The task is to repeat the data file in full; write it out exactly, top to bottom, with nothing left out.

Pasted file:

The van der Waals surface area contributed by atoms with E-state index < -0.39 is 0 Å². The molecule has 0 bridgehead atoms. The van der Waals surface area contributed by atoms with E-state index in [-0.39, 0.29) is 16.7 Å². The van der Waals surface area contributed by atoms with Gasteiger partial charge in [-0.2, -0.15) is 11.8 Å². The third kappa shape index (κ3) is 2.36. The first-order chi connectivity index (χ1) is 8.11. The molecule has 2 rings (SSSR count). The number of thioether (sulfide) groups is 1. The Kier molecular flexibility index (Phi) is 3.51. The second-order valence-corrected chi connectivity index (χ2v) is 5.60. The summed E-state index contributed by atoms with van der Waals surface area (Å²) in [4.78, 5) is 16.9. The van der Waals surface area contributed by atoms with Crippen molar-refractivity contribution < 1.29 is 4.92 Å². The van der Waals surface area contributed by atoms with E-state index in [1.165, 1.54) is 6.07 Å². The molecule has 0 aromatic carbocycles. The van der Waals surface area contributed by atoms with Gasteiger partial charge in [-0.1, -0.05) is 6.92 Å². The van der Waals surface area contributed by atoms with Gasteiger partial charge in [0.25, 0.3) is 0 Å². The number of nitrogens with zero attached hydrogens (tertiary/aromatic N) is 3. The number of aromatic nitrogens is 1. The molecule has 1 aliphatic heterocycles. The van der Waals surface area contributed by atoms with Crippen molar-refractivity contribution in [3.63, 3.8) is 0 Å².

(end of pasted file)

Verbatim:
The van der Waals surface area contributed by atoms with E-state index < -0.39 is 0 Å². The molecule has 0 bridgehead atoms. The van der Waals surface area contributed by atoms with E-state index in [-0.39, 0.29) is 16.7 Å². The van der Waals surface area contributed by atoms with Gasteiger partial charge in [-0.2, -0.15) is 11.8 Å². The third kappa shape index (κ3) is 2.36. The first-order chi connectivity index (χ1) is 8.11. The molecule has 2 rings (SSSR count). The number of thioether (sulfide) groups is 1. The Kier molecular flexibility index (Phi) is 3.51. The second-order valence-corrected chi connectivity index (χ2v) is 5.60. The summed E-state index contributed by atoms with van der Waals surface area (Å²) in [4.78, 5) is 16.9. The van der Waals surface area contributed by atoms with Crippen molar-refractivity contribution < 1.29 is 4.92 Å². The van der Waals surface area contributed by atoms with E-state index in [1.165, 1.54) is 6.07 Å². The molecule has 0 aromatic carbocycles. The van der Waals surface area contributed by atoms with Gasteiger partial charge in [-0.1, -0.05) is 6.92 Å². The van der Waals surface area contributed by atoms with Gasteiger partial charge in [0.25, 0.3) is 0 Å². The number of nitrogens with zero attached hydrogens (tertiary/aromatic N) is 3. The number of aromatic nitrogens is 1. The molecule has 1 aliphatic heterocycles. The van der Waals surface area contributed by atoms with Crippen molar-refractivity contribution in [3.63, 3.8) is 0 Å².